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Judas Priest // Live @ Veterans United Home Loans Amphitheater // 9.9.21

Article by: Wendy Podmenik Darugar

Virginia Beach, VA—During a night of spattering rain and temperatures morphing from summer humidity to the cool of fall, Judas Priest brought solid metal power to Virginia.

The “Fifty Heavy Metal Years” tour was originally slated to kick off in 2020, but the Coronavirus pandemic and resulting shut downs pushed the celebratory tour to 2021. Virginia Beach was fortunate enough to be second date on tour- and even with a smaller, max-capped capacity at the venue, the crowd was thrilled and on their feet for the whole show. In keeping with a heavy metal theme, the backdrop of the stage was set up as a foundry. “J.P. Metalworks”, with steam pipes, barrels and stairs, all color coordinated in grays, blacks and oranges. Even the crew wore coveralls with the back emblazoned with the famous pitchfork/cross logo as they readied the stage.

High into the scaffolding, a massive gleaming red and white pitchfork rose into the air as the band walked up, while a voiceover gave a history of heavy metal “rising from the flames, a monster proclaimed itself to life”. Launching into “One Shot at Glory”, Judas Priest blazed into the show, with Rob Halford attired in a gold studded leather coat and Norfolk native drummer Scott Travis tossing drumsticks into the air as he played. Next up was “Lightning Strike”, and when finished, Rob Halford took an emotional moment to connect with the crowd in thanks.

Revving up the crowd, “Are you ready?”, Halford went into “You’ve Got Another Thing Coming”, the single released in 1982 that had heavy radio rotation and broke Judas Priest into America. The audience had horns raised and their heads tracked Halford’s every move as he paced back and forth. Still reaching incredibly flawless high notes at the age of 70, he and the band clipped through the hits and rarities at a furious pace with seamless transitions.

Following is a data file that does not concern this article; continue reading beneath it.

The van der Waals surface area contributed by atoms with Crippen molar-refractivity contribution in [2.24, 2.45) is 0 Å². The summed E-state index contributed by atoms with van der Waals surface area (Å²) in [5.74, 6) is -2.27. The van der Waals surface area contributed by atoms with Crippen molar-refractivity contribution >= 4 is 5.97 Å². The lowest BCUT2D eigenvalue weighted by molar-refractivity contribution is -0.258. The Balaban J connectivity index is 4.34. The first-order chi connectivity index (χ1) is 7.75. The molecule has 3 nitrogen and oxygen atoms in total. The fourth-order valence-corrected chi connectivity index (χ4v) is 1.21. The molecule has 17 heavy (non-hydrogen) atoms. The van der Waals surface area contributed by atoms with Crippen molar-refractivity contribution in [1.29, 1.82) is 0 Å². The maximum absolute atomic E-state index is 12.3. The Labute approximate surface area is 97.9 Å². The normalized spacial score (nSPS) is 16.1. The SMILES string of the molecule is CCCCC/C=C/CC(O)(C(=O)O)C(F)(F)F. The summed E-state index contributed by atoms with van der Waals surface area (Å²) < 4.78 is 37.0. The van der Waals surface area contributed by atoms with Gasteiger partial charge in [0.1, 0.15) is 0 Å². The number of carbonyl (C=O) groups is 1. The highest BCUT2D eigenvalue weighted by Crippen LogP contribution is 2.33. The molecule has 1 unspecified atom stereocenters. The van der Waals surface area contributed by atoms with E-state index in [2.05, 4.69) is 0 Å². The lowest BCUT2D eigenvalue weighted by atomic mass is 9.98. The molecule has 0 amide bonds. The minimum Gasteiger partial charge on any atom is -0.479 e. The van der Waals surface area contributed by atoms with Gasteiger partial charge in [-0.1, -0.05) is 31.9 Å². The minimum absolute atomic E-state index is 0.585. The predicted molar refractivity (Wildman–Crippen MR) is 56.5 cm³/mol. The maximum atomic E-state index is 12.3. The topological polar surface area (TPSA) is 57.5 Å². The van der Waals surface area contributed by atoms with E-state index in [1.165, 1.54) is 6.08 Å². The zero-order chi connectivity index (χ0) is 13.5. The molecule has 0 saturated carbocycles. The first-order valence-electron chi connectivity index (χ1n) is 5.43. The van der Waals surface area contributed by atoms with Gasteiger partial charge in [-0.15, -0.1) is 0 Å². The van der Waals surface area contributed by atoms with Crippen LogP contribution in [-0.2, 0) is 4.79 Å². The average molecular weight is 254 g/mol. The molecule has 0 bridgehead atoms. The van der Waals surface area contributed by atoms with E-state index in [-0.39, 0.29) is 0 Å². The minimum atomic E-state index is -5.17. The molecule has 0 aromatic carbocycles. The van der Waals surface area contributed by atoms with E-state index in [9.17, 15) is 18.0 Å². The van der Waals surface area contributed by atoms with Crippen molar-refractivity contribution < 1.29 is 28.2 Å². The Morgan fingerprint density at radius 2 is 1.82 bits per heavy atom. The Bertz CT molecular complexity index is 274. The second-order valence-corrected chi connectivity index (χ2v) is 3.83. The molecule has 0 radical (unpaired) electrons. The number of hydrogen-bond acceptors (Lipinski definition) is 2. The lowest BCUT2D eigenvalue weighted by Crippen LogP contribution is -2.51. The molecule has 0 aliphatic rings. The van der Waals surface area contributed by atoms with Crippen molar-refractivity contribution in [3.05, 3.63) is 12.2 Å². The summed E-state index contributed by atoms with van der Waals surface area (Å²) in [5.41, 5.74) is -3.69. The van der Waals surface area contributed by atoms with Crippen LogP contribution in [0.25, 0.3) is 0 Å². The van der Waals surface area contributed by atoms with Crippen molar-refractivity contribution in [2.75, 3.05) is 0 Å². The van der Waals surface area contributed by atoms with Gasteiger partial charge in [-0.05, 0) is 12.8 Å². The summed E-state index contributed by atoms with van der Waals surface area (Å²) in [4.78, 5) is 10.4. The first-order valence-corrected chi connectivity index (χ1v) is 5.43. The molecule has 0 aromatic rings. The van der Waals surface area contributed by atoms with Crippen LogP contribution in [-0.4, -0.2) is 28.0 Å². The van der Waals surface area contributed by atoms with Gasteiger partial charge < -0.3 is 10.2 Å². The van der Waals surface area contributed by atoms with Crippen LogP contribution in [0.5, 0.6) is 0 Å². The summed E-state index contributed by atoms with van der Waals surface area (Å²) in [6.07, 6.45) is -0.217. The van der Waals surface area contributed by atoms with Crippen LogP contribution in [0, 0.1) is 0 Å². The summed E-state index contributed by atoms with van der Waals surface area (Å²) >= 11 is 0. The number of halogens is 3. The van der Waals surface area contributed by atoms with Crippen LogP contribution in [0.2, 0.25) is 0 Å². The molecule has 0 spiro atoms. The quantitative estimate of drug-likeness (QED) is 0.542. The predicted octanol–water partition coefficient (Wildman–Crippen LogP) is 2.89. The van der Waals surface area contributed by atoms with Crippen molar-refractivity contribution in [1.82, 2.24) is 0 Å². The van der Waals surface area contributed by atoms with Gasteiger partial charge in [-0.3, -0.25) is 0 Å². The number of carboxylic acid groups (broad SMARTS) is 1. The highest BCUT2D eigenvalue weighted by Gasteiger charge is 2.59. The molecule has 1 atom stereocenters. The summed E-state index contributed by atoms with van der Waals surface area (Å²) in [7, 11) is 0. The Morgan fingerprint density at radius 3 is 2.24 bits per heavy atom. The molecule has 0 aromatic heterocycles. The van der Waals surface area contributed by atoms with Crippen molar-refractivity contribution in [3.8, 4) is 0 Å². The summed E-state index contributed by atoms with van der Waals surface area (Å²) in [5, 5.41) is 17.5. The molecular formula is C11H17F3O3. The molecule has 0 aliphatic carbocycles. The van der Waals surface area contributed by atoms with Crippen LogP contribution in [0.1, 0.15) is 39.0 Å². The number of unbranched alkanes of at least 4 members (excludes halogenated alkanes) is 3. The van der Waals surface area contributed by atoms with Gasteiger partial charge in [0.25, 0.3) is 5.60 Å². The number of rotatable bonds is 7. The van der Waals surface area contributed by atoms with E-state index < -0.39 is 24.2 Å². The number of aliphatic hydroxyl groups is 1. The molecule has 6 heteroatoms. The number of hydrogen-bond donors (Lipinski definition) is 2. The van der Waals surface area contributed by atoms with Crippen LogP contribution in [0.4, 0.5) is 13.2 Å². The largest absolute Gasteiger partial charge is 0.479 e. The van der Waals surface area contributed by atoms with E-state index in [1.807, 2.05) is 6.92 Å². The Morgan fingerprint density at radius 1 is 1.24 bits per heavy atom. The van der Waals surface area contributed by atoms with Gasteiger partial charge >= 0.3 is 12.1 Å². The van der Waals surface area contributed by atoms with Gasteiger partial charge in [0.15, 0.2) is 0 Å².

Almost every song highlighted guitar solos, and in “Turbo Lover” the audience sang the chorus, with a video backdrop streaming churning pistons and gears in a sexual reference. By the time the band played “The Sentinel”, Halford had already made several costume changes, averaging one every 2 songs and in at least one case, a costume change made mid-song. Pausing between “A Touch of Evil” and “Rocka Rolla”, Halford thanked his “beautiful metal maniacs” for 50 years of devotion. Before “Painkiller”, Travis Scott spent a few minutes giving a shout-out to his fellow Virginians. The encore set ended with “Living After Midnight”, a giant inflatable bull and the Metal God, Grand Wizard of Metal, and all-around cool guy Halford taking a bow with mates Ian Hill, Andy Sneap, Richie Faulkner and Scott. Want to see and hear it all? This show is for you, a journey through 50 years of heaviness.

A new album is underway and a European leg of this tour is planned for 2022. There are plenty of dates for North America- find information here:

Wendy Podmenik Woodell
Since entering the world of photography in 2013, WENDY PODMENIK has focused her interest on live music. Her ultimate goal is to successfully present the live music genre as an art form which preserves the expression, emotion, and energy of specific moments in time. ////// GLENN WOODELL spends his musical time working both on and around the stage. He's spent decades behind the lens as a visual artist, and for his career, studied human vision as a scientific researcher. His time on the stage these days is either spent holding on to a bass guitar or a camera.